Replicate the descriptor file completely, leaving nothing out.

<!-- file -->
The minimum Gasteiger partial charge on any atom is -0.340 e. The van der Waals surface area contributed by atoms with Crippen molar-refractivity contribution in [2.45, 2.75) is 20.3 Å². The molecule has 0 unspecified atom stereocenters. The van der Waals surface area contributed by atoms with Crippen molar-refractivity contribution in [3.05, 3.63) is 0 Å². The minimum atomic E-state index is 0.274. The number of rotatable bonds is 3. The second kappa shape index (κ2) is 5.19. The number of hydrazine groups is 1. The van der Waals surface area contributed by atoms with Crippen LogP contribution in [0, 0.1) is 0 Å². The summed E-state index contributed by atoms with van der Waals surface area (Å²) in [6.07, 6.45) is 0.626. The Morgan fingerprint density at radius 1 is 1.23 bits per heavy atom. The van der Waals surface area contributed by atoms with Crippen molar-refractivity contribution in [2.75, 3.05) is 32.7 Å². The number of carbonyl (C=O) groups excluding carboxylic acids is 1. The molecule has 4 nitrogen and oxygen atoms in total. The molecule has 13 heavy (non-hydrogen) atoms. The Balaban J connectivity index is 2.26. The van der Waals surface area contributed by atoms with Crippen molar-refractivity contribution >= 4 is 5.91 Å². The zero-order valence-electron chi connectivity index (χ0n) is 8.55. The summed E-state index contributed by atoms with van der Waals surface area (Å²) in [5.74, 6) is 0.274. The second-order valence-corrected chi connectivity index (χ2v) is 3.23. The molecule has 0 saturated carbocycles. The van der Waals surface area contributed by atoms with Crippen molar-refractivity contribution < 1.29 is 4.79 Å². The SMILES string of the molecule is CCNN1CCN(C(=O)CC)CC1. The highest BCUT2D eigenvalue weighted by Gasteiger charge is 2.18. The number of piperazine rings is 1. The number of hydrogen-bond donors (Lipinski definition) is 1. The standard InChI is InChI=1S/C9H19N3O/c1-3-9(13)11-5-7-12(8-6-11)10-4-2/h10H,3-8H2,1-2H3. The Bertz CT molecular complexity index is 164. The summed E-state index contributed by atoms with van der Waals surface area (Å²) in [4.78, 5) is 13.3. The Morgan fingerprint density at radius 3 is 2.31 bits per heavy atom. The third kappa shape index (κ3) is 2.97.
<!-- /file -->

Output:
The minimum Gasteiger partial charge on any atom is -0.340 e. The van der Waals surface area contributed by atoms with Crippen molar-refractivity contribution in [2.45, 2.75) is 20.3 Å². The molecule has 0 unspecified atom stereocenters. The van der Waals surface area contributed by atoms with Crippen molar-refractivity contribution in [3.05, 3.63) is 0 Å². The minimum atomic E-state index is 0.274. The number of rotatable bonds is 3. The second kappa shape index (κ2) is 5.19. The number of hydrazine groups is 1. The van der Waals surface area contributed by atoms with Crippen LogP contribution in [0, 0.1) is 0 Å². The summed E-state index contributed by atoms with van der Waals surface area (Å²) in [6.07, 6.45) is 0.626. The Morgan fingerprint density at radius 1 is 1.23 bits per heavy atom. The van der Waals surface area contributed by atoms with Crippen molar-refractivity contribution in [2.75, 3.05) is 32.7 Å². The number of carbonyl (C=O) groups excluding carboxylic acids is 1. The molecule has 4 nitrogen and oxygen atoms in total. The molecule has 13 heavy (non-hydrogen) atoms. The Balaban J connectivity index is 2.26. The van der Waals surface area contributed by atoms with Crippen molar-refractivity contribution >= 4 is 5.91 Å². The zero-order valence-electron chi connectivity index (χ0n) is 8.55. The summed E-state index contributed by atoms with van der Waals surface area (Å²) in [5.74, 6) is 0.274. The second-order valence-corrected chi connectivity index (χ2v) is 3.23. The molecule has 0 saturated carbocycles. The van der Waals surface area contributed by atoms with Crippen molar-refractivity contribution < 1.29 is 4.79 Å². The SMILES string of the molecule is CCNN1CCN(C(=O)CC)CC1. The highest BCUT2D eigenvalue weighted by Gasteiger charge is 2.18. The number of piperazine rings is 1. The number of hydrogen-bond donors (Lipinski definition) is 1. The standard InChI is InChI=1S/C9H19N3O/c1-3-9(13)11-5-7-12(8-6-11)10-4-2/h10H,3-8H2,1-2H3. The Bertz CT molecular complexity index is 164. The summed E-state index contributed by atoms with van der Waals surface area (Å²) in [4.78, 5) is 13.3. The Morgan fingerprint density at radius 3 is 2.31 bits per heavy atom. The third kappa shape index (κ3) is 2.97.